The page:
I very much doubt this and have seen evidence that contradicts this suggestion.  Most of the loss of live coral cover in the USVI appears to have occurred in 1989 and 1999 (Edmunds and Elahi 2007-see the figure below).  I also assume the values are relative coral cover, rather than absolute values, i.e., coral cover could have declined from %4 to 2% and this would be described as a “%50″ loss.

Long-term trends in coral community dynamics on a reef at 9-m depth at Yawzi Point, St. John, U.S. Virgin Islands. (A) Percentage of coral cover at each survey period between March 1988 and August 2003.

The petitioner cites Gardner et al. (2003) in asserting that, over the three decades prior to the 2005 events, Caribbean reefs had already suffered an 80 percent decline in hard coral cover, from an average of 50 percent to an average of 10 percent throughout the region.

True, Gardner at al. 2003 does say/find this, but again, note the use of relative %loss values.  Also, we have a paper in press at MEPS (Schutte et al. 2010) that indicates Caribbean mean coral cover is closer to 20% (excluding the very low coral cover FL Keys) and has not noticibly declined since the mid-1980s. But perhaps this is quibbling. There is no doubt coral cover has declined. I just think there could be some exaggeration in the petition. Given what we have seen happening in the media recently, e.g., the IPCC reports, scientists should be really careful about the accuracy of their doom-and-gloom stories.

The abundance and trend information presented by the petitioner for each species is limited to an estimate of the percentage loss of its habitat and/or population over a 30–year period (including 20 years into the past and 10 years into the future), as assessed by the IUCN. However, the petition also asserts that these corals face significant threats. To support this assertion, the petitioner cites Alvarez-Filip et al. (2009) in noting the dramatic decline of the three- dimensional complexity of Caribbean reefs over the past 40 years, resulting in a phase shift from a coral-dominated ecosystem to fleshy macroalgal overgrowth in reef systems across the Caribbean.

We clearly showed this was not true in Bruno et al. 2009.  Very few reefs in the world are truly dominated by macroalgae in any meaningful sense.

Seventy-five percent of the world’s coral reefs can be found in the Indo- Pacific, which stretches from the Indonesian island of Sumatra in the west to French Polynesia in the east (Bruno and Selig (2007), as cited by the petitioner). As recently as 1,000 to 100 years ago, this region averaged about 50 percent coral cover, but 20–50 percent of that total has been lost, according to the petitioner. The petitioner cites Bruno and Selig (2007), stating that regional total coral cover averaged 42.5 percent during the early 1980s, 36.1 percent in 1995, and 22.1 percent in 2003.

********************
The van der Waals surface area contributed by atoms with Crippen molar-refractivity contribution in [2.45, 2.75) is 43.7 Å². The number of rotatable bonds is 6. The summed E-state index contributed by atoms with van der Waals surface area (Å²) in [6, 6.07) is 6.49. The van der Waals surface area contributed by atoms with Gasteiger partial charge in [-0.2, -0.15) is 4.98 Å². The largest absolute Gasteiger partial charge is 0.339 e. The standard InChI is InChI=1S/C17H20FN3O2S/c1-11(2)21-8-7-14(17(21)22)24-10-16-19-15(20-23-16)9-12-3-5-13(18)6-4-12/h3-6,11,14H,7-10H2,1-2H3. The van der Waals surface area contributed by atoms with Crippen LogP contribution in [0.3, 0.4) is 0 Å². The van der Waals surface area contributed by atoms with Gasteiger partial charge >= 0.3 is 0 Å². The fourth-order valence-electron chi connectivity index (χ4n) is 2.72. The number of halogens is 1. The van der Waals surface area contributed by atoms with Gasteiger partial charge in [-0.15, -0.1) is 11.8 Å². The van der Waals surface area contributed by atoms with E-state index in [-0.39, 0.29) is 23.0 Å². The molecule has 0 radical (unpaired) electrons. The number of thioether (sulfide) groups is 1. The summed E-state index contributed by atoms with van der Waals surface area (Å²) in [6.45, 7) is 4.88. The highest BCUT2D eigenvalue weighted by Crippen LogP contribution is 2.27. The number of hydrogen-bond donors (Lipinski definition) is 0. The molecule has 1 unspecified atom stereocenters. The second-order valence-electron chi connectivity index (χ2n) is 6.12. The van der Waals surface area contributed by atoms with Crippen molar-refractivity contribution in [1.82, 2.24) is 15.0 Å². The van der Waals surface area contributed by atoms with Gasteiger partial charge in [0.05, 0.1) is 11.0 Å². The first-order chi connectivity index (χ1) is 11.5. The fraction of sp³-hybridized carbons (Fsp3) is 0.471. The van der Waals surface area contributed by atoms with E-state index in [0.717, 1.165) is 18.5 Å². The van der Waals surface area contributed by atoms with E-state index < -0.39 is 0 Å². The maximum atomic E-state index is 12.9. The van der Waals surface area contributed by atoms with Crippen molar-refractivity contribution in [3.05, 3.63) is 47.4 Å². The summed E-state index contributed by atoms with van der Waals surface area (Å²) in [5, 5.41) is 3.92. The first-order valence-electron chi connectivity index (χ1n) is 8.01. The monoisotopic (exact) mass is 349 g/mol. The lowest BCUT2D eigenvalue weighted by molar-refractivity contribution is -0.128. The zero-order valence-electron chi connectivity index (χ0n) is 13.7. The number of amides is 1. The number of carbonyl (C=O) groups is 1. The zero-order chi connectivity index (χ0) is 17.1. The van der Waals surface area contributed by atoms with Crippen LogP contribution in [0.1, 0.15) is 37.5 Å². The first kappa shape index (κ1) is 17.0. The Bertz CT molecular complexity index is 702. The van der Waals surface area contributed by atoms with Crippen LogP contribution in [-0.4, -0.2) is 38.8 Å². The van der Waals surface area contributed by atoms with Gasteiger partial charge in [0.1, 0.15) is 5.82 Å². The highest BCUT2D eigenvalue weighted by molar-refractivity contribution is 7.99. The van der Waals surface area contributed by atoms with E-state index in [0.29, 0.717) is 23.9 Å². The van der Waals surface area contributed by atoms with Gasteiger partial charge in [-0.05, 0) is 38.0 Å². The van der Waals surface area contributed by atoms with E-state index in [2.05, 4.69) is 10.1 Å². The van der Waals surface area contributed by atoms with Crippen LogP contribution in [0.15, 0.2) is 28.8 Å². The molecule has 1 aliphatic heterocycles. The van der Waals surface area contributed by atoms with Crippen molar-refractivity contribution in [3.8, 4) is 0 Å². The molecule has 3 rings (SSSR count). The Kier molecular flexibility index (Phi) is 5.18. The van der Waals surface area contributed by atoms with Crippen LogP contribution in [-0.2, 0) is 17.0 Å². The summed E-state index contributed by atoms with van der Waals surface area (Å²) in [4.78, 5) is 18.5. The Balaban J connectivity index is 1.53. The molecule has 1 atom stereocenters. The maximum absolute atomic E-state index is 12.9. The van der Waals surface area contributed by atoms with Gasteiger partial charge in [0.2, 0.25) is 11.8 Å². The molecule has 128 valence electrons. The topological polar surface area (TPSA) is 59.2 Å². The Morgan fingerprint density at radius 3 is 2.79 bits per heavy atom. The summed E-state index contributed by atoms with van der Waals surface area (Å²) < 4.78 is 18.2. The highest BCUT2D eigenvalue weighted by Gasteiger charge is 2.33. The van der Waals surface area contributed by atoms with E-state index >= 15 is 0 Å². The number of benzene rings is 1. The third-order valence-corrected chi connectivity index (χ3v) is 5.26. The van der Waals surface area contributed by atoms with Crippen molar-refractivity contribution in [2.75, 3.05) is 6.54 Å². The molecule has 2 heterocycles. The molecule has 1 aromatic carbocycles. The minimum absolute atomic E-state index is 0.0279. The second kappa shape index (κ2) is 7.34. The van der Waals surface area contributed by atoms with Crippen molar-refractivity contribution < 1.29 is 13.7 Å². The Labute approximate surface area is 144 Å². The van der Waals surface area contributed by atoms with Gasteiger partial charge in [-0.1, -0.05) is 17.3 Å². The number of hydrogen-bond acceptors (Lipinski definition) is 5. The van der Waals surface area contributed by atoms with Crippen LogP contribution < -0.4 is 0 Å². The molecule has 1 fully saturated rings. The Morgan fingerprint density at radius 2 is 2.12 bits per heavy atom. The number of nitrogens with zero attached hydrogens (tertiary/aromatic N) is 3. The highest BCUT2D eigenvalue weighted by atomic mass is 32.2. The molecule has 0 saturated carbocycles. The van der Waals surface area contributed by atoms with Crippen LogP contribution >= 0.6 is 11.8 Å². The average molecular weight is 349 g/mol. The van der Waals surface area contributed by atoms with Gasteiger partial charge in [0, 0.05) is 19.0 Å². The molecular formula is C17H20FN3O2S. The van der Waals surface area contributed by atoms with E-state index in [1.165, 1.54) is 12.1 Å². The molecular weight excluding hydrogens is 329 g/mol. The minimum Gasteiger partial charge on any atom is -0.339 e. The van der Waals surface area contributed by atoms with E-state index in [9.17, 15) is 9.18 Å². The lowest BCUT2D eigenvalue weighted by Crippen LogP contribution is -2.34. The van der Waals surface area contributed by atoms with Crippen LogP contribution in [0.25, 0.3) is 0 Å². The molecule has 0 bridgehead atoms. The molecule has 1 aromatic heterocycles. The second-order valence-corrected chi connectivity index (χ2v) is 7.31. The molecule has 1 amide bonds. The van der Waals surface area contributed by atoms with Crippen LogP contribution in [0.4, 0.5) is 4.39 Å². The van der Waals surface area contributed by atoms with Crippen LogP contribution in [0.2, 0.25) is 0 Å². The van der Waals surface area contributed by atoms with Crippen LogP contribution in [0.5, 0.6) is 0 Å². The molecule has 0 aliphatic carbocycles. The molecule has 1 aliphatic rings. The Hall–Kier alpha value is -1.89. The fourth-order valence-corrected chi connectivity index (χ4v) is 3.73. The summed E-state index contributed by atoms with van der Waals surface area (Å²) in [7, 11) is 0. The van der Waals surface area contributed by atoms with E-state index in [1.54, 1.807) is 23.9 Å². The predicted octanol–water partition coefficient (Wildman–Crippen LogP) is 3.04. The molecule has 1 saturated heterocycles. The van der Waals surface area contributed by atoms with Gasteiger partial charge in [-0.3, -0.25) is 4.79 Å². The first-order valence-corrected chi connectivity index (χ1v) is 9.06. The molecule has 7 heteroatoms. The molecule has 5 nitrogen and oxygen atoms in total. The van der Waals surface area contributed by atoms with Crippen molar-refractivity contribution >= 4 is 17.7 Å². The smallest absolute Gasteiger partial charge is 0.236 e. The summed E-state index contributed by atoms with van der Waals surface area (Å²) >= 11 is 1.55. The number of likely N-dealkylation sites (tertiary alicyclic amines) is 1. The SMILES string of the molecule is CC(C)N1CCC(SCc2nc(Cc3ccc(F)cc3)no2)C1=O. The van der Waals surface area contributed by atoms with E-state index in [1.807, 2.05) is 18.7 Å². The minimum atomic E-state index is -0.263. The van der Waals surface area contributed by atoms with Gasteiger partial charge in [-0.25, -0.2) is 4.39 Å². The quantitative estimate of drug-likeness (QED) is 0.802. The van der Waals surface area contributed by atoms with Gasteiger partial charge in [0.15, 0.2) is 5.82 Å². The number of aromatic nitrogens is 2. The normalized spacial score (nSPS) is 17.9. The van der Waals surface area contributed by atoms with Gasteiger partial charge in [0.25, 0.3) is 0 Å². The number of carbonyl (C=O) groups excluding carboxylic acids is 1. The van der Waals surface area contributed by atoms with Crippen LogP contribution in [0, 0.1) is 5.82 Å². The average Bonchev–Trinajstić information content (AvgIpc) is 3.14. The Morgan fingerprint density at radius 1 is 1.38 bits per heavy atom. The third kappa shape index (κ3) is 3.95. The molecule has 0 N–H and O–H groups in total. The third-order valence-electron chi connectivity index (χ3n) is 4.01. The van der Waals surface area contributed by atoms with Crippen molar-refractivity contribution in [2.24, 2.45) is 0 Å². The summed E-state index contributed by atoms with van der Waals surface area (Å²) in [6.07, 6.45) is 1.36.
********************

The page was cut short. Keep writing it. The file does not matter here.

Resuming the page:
Now this, as they say here in Oz, is some dodgy science!

The petition focuses on habitat threats, asserting that the habitat of the petitioned coral species, and indeed all reef-building coral species, is under threat from several processes linked to anthropogenic greenhouse gas emissions, including increasing seawater temperatures, increasing ocean acidification, increasing storm intensities, changes in precipitation, and sea-level rise. The petition also asserts that these global habitat threats are exacerbated by local habitat threats posed by ship traffic, dredging, coastal development, pollution, and agricultural and land use practices that increase sedimentation and nutrient- loading.

References

Bruno J.F. & Bertness M.D. (2001) Habitat modification and facilitation in benthic marine communities. In: Marine Community Ecology (eds. Bertness MD, Gaines SD & Hay ME), pp. 201-218 Sinauer, Sunderland, MA

Bruno J.F., Sweatman H., Precht W.F., Selig E.R. & Schutte V.G.W. (2009) Assessing evidence of phase shifts from coral to macroalgal dominance on coral reefs. Ecology, 90, 1478–1484

Edmunds P.J. & Elahi R. (2007) The demographics of a 15-year decline in cover of the Caribbean reef coral Montastraea annularis. Ecological Monographs, 77, 3-18

Schutte V.G.W., Selig E.R. & Bruno J.F. (2010) Regional spatio-temporal trends in Caribbean coral reef benthic communities. Marine Ecology Progress Series, In Press


 

7 Responses to Warming spurs U.S. to consider ESA protection for 82 coral species

  1. MarcH says:

    John,
    Just wondering if your 2007 study (below) has been confirmed or Audited in any way. If no independent audit has been done, can you make public reviewers comments and identities?

    Regional Decline of Coral Cover in the Indo-Pacific: Timing, Extent, and Subregional Comparisons
    http://www.plosone.org/article/info:doi/10.1371/journal.pone.0000711

    regards
    Marc

  2. John Bruno says:

    Marc, assuming you are not joking, no, neither I nor this study has been “audited” in the denialosphere-McIntyre-witchunt sense.

    The main result (coral cover is declining globally) is generally confirmed, or more accurately concordant, with dozens of other similar papers of individual reefs or regions and some similar synthetic analysis, e.g,;

    Hughes T.P. (1994) Catastrophes, phase shifts, and large-scale degradation of a Caribbean coral reef. Science, 265, 1547-1551